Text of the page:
Rather than trawling through a loco construction article looking for interesting set ups or something that we can employ in our own workshops, lets have shorter more informative articles that are stand alone; when one of your usual contributors is building a loco and they devise an interesting set up, lets have that as a one to two page article. How to set up a milling vice or a rotary table, something that perplexes many. That might make a couple of pages. TIG welding and TIG brazing are techniques coming into this hobby, we could have something on that.

As a magazine it is unique in having almost nothing to READ.

Carl Wilson 416/12/2013 13:45:46
670 forum posts
53 photos

Hello Bazyle,

I just saw your post and felt I had to reply, purely because you have read "Trustee from the Toolroom"! What a fantastic author Nevil Shute was. I would recommend his books to anyone with an interest in engineering. Shute was himself an Aeronautical Engineer and worked on the R100 airship. Later on he formed his own Aircraft Manufacturing company, Airspeed. One of his books, Round The Bend, includes a mention of one of his own aircraft, the AIrspeed Ferry.

Shute often included an engineering element in his work as he was a great believer in "write what you know". As well as this, he is without doubt one of the finest observers and chroniclers of the vagaries of human emotion that I have ever read.

I don't agree with your views on clubs I'm afraid. They are a closed shop in my experience.

Edited By Carl Wilson 4 on 16/12/2013 13:46:20

John Stevenson16/12/2013 14:03:35
5068 forum posts
3 photos


With all due respect you are a loco guy, one of those that the clubs are built around and therefore you will fit in.

What about a beginner who approaches with an interest in say some new techniques like CNC ?


One of the best books I have 'read' [ well looked at the pretty pictures ] is a Treatise on Milling by Brown and Sharpe.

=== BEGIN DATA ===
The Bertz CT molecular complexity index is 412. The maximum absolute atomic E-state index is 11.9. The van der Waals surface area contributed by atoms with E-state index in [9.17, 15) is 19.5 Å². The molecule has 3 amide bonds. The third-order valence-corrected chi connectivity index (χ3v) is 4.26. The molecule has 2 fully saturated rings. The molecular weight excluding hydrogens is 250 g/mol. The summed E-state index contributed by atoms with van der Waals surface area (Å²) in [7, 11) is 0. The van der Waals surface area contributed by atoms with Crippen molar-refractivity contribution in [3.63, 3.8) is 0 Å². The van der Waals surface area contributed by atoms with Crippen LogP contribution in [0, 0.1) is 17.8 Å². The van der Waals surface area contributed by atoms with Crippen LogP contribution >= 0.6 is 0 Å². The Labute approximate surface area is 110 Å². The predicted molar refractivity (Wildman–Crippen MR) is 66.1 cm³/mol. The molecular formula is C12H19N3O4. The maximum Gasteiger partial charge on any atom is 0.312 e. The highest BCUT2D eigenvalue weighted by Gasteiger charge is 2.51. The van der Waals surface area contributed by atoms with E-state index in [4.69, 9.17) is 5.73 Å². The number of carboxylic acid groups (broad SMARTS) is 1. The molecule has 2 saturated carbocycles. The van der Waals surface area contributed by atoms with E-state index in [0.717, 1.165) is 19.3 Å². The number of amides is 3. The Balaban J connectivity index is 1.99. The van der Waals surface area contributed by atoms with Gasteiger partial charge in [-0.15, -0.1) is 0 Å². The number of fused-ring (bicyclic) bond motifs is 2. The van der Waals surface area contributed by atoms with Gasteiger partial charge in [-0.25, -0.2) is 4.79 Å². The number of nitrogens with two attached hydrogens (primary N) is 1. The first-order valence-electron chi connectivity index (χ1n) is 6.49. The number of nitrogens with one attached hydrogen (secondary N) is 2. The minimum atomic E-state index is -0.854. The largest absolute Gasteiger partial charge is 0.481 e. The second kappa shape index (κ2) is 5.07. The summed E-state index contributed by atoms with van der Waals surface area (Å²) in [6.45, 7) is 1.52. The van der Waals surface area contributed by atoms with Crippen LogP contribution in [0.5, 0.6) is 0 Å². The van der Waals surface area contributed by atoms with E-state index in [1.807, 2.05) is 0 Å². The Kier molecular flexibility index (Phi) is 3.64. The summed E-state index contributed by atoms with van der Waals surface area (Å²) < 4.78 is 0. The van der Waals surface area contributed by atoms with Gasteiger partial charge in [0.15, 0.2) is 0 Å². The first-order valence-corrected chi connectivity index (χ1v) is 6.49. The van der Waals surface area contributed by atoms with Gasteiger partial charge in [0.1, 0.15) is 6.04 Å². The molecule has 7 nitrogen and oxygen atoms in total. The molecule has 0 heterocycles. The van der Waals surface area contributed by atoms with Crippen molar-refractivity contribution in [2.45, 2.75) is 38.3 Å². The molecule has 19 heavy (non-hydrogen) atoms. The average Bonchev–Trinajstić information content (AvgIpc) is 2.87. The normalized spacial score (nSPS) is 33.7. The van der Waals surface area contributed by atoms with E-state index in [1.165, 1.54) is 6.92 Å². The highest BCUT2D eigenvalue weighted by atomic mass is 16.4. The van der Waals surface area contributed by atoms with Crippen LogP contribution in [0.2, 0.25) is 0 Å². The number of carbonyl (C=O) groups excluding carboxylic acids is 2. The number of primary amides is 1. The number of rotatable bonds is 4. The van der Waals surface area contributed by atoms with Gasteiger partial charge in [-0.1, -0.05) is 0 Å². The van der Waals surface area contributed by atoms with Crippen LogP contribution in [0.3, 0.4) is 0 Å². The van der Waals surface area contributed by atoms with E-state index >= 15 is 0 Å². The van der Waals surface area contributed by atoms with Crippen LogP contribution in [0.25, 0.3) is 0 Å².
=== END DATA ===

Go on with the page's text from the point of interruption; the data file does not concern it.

The first chapters are on how to set up work in the vice, dividing heads etc, all text book stuff, but later on in the book are actual machining photographs of various jobs where you get to see in the flesh [ is that word allowed here by the PC police ? ] just what was explained in earlier chapters.

I often think a book purely of photographs of different setup's is worth far more than the beginners books that just reiterate the same old.

Carl Wilson 416/12/2013 14:13:02
670 forum posts
53 photos

Hi John,

Thank you for taking the time out to pass on that information. I'm alright with setting up my tooling but I know that it can be a puzzling thing for people who are just starting out. Especially when many buy equipment from Arc, Chester etc and you get very little in the way of useful accessories with these machines.

I think the ME would be a good place to pass on this kind of thing.

While we are on the subject of book recommendations, I have found both these very useful:-

Basic Machining Reference Handbook - Meyers/Slattery - Industrial Press:- a great book full of how to's for when you haven't done something in a while and you have forgotten the process...happens to me a lot!

Machine Shop Trade Secrets - JA Harvey - Industrial Press:- Lots of great machining hints, tricks and tips from a chap who was an injection mould maker. Very good for the beginner and experienced alike.

Both of the above books are American so expect the usual slight differences in terminology etc, they are though extremely useful.

My two mainstays are from my training days, Workshop Practice Vol. 1 and 2 by Dr WA Chapman.

Bob Perkins16/12/2013 15:56:30
249 forum posts
60 photos

Hmmm. Has anybody published an article on building model armchair, or have I misread the thread?

Carl Wilson 416/12/2013 16:03:49
670 forum posts
53 photos

Thanks for that useful and informative post that has added to and enriched the debate.